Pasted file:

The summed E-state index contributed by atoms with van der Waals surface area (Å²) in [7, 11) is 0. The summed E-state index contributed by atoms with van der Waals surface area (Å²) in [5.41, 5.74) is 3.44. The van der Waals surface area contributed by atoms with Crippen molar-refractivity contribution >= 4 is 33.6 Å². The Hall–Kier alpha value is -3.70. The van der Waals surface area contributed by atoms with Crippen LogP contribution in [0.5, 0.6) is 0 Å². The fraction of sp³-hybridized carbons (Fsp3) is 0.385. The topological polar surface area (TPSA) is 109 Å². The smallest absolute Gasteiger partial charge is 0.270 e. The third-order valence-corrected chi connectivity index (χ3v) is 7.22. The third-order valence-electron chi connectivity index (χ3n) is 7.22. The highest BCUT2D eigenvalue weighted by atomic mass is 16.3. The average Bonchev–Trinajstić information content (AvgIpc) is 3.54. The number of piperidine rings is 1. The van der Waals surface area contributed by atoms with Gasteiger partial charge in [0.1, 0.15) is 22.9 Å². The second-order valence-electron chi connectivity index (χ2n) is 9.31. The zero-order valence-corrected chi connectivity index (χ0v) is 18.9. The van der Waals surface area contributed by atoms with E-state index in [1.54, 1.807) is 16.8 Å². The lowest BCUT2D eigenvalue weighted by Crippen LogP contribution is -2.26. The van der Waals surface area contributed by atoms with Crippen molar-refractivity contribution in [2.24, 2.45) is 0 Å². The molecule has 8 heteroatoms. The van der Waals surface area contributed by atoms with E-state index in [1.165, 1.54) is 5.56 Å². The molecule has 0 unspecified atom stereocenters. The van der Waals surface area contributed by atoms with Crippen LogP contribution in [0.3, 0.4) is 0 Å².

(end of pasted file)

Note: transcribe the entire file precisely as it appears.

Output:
The summed E-state index contributed by atoms with van der Waals surface area (Å²) in [7, 11) is 0. The summed E-state index contributed by atoms with van der Waals surface area (Å²) in [5.41, 5.74) is 3.44. The van der Waals surface area contributed by atoms with Crippen molar-refractivity contribution >= 4 is 33.6 Å². The Hall–Kier alpha value is -3.70. The van der Waals surface area contributed by atoms with Crippen LogP contribution in [0.5, 0.6) is 0 Å². The fraction of sp³-hybridized carbons (Fsp3) is 0.385. The topological polar surface area (TPSA) is 109 Å². The smallest absolute Gasteiger partial charge is 0.270 e. The third-order valence-corrected chi connectivity index (χ3v) is 7.22. The third-order valence-electron chi connectivity index (χ3n) is 7.22. The highest BCUT2D eigenvalue weighted by atomic mass is 16.3. The average Bonchev–Trinajstić information content (AvgIpc) is 3.54. The number of piperidine rings is 1. The van der Waals surface area contributed by atoms with Gasteiger partial charge in [0.1, 0.15) is 22.9 Å². The second-order valence-electron chi connectivity index (χ2n) is 9.31. The zero-order valence-corrected chi connectivity index (χ0v) is 18.9. The van der Waals surface area contributed by atoms with E-state index in [1.54, 1.807) is 16.8 Å². The lowest BCUT2D eigenvalue weighted by Crippen LogP contribution is -2.26. The van der Waals surface area contributed by atoms with Crippen molar-refractivity contribution in [2.24, 2.45) is 0 Å². The molecule has 8 heteroatoms. The van der Waals surface area contributed by atoms with E-state index in [1.165, 1.54) is 5.56 Å². The molecule has 0 unspecified atom stereocenters. The van der Waals surface area contributed by atoms with Crippen LogP contribution in [0.3, 0.4) is 0 Å².